In the week before governments assemble in Paris to agree a global climate deal, a new study by the Glasgow University Media Group and researchers from Chatham House in London looks at international attitudes to mass production of meat and examines whether we will consume less to help the fight against climate change.burger 300
For the first time, researchers from the University of Glasgow conducted interviews and focus groups across the world – in China, Brazil, the USA and UK – and found that people were prepared for radical change in their consumption of meat as long as governments gave a clear lead. A total of 36 focus groups were held in these four countries; they were moderated by Glasgow University Media Group and Ipsos MORI and conduced in the local language.
Participant recruitment was conducted by Ipsos MORI in such a way as to ensure that all groups reflected key sociodemographic criteria, including gender, age and income levels. Potential participants were also screened so as to ensure a representative spread of levels of concern around climate change and a representative share of vegetarians.
Pledges from countries attending the 21st UNFCCC (United Nations Framework – Convention on Climate Change) Conference of the Parties put the world on track for around 3°C of warming by 2100, leaving governments with much more still to do. Changing diets to healthy levels of meat consumption could generate a quarter of the remaining emission reductions needed to keep warming below the ‘danger level’ of 2°C– the main goal of the climate negotiations.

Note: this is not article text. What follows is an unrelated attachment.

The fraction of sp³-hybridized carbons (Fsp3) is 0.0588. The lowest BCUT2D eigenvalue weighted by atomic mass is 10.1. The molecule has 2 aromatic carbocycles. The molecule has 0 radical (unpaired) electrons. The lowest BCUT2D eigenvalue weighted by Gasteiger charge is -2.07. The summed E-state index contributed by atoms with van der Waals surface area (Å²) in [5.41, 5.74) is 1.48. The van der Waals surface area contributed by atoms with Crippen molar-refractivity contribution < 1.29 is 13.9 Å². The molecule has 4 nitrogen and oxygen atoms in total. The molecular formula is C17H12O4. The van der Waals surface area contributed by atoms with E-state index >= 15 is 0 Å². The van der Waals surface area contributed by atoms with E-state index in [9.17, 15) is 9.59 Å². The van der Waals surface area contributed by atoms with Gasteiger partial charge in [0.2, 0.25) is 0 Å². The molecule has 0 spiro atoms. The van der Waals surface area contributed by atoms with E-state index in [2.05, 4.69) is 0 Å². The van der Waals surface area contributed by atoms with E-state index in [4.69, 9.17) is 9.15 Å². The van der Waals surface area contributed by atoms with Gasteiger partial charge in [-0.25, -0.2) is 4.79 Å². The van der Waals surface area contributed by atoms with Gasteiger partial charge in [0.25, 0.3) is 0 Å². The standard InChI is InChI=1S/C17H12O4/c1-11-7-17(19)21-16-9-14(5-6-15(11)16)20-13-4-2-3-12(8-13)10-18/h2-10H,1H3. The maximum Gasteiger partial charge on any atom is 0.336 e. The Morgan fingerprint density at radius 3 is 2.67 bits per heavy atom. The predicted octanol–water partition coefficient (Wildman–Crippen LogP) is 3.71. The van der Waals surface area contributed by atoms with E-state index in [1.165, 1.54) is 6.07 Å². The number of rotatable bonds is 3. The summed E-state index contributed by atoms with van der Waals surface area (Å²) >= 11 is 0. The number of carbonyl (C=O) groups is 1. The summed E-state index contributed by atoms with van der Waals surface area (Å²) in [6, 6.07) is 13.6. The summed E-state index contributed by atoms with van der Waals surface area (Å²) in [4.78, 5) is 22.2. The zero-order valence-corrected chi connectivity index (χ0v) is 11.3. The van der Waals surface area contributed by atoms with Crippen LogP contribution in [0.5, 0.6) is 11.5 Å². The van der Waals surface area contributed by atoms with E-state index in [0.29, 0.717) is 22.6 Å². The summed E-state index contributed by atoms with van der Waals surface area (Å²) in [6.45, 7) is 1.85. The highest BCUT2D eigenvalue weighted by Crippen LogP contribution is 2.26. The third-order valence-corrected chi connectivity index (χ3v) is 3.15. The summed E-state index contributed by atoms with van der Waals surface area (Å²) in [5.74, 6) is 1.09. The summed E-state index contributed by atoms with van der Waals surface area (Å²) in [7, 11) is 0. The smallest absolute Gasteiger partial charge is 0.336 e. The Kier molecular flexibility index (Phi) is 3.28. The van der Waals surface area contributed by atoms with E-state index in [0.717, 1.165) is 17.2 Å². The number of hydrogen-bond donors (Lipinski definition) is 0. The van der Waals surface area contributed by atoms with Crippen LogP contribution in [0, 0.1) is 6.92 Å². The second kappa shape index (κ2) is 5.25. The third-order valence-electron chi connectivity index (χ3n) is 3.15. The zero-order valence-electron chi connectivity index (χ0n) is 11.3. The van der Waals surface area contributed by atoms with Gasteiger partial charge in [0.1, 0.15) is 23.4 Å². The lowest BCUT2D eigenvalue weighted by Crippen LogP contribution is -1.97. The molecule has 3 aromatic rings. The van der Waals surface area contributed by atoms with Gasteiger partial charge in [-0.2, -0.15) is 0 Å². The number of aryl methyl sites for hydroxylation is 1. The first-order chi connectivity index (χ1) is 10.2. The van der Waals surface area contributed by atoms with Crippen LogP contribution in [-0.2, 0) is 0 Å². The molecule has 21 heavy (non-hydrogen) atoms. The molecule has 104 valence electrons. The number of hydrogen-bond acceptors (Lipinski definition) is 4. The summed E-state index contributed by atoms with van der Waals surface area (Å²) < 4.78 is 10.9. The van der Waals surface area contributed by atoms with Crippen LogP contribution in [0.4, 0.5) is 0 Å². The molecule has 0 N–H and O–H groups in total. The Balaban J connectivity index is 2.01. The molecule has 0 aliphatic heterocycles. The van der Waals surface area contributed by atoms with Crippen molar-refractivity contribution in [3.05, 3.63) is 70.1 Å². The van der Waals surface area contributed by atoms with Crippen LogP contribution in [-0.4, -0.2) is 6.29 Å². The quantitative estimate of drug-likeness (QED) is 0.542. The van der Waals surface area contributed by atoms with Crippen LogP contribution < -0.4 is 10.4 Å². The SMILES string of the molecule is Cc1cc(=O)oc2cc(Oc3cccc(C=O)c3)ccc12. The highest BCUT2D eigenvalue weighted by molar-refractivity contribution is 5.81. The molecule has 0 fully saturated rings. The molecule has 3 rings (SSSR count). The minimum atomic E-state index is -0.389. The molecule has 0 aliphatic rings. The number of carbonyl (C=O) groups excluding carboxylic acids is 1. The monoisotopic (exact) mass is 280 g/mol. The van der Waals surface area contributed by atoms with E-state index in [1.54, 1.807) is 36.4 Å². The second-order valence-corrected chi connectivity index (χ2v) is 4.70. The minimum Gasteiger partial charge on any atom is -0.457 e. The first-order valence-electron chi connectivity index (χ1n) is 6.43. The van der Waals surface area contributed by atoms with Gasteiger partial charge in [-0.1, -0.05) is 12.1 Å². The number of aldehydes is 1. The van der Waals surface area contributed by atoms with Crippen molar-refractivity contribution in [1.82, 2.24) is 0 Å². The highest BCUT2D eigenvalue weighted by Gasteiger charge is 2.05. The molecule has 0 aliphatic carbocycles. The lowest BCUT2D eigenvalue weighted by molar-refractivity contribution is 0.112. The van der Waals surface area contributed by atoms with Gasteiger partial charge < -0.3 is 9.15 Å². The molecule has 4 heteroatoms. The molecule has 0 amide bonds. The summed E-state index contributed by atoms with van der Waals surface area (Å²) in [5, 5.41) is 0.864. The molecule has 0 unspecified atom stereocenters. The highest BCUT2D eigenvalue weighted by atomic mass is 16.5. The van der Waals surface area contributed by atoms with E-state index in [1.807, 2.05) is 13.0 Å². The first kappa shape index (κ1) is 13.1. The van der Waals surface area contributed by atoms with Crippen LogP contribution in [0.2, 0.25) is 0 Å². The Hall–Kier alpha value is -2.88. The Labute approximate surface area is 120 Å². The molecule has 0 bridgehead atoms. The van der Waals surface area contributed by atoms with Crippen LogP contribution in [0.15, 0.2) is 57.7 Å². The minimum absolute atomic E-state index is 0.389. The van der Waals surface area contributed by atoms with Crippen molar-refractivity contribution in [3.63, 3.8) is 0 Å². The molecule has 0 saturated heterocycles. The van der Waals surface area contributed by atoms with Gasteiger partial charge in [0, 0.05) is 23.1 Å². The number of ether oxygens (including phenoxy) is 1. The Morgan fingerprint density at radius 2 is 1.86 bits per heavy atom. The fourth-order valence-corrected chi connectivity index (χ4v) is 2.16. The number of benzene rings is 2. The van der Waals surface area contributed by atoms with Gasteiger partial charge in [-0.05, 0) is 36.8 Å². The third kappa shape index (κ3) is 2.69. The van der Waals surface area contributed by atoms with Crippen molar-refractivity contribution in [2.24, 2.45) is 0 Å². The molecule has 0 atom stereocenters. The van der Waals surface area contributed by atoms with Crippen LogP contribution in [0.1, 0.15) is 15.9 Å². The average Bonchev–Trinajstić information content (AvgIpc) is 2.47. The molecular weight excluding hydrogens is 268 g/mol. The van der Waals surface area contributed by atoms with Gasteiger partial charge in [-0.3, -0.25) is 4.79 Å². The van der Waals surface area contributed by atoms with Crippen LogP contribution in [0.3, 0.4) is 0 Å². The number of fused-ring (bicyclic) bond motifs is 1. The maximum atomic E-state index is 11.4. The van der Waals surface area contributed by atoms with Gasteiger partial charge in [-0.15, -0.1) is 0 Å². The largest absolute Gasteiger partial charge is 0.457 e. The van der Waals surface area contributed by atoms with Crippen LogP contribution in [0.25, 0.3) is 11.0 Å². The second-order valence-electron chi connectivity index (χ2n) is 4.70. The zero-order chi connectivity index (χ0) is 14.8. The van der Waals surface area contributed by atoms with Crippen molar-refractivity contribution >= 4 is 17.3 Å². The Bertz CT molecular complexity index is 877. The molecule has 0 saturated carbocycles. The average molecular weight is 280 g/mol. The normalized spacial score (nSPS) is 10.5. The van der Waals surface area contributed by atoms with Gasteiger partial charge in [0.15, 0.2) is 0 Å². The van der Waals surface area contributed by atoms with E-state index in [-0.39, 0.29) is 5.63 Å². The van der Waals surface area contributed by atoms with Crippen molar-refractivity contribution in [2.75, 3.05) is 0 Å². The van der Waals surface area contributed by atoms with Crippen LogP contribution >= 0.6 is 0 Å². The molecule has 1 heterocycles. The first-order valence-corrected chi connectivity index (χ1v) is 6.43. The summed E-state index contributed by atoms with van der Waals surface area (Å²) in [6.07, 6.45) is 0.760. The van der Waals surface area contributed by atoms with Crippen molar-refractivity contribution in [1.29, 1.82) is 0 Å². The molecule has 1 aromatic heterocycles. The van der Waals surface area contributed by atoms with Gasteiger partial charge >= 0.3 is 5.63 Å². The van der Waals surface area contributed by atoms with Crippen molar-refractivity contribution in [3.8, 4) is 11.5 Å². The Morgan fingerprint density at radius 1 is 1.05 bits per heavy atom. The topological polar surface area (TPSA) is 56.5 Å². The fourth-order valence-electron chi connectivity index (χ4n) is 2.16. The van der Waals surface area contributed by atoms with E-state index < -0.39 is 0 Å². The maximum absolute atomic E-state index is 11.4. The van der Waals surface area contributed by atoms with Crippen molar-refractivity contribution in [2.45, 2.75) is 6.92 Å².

Changing Climate, Changing Diets: Pathways to Lower Meat Consumption argues that, ultimately, dietary change is fundamental to achieving the 2°Cgoal. The livestock sector is already responsible for 15% of global greenhouse gas emissions. Unless strong demand growth for meat is curtailed, livestock sector emissions will increase to the point where dangerous climate change is unavoidable.
The report states: “Governments need credible strategies to close the gap, and reducing meat consumption is an obvious one: worldwide adoption of a healthy diet would generate over a quarter of the emission reductions needed by 2050. There is therefore a compelling case for shifting diets, and above all for addressing meat consumption. However, governments are trapped in a cycle of inertia: they fear the repercussions of intervention, while low public awareness means they feel no pressure to intervene.”
Dr Catherine Happer, a lecturer in sociology at the University of Glasgow and one of the report’s authors, said: “Reducing meat consumption does not feature in a single national emissions reduction plan submitted in advance of the Paris meeting. Governments are afraid to interfere in lifestyle choices for fear of public backlash.
“But the new research undertaken for this report shows the public do not know about this. And when the importance of meat production on emissions is communicated to them, there is an expectation that action will be taken – and that it will be led by governments.”
The report, which was funded by the Avatar Alliance Foundation and the Craig and Susan McCaw Foundation, also suggests that government fears of a backlash are exaggerated. Dr Happer commented: “Even unpopular interventions to make meat more expensive, for example through a carbon tax, would face diminishing resistance as publics come to understand the arguments.”
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Glasgow University Media Group
Dr Catherine Happer
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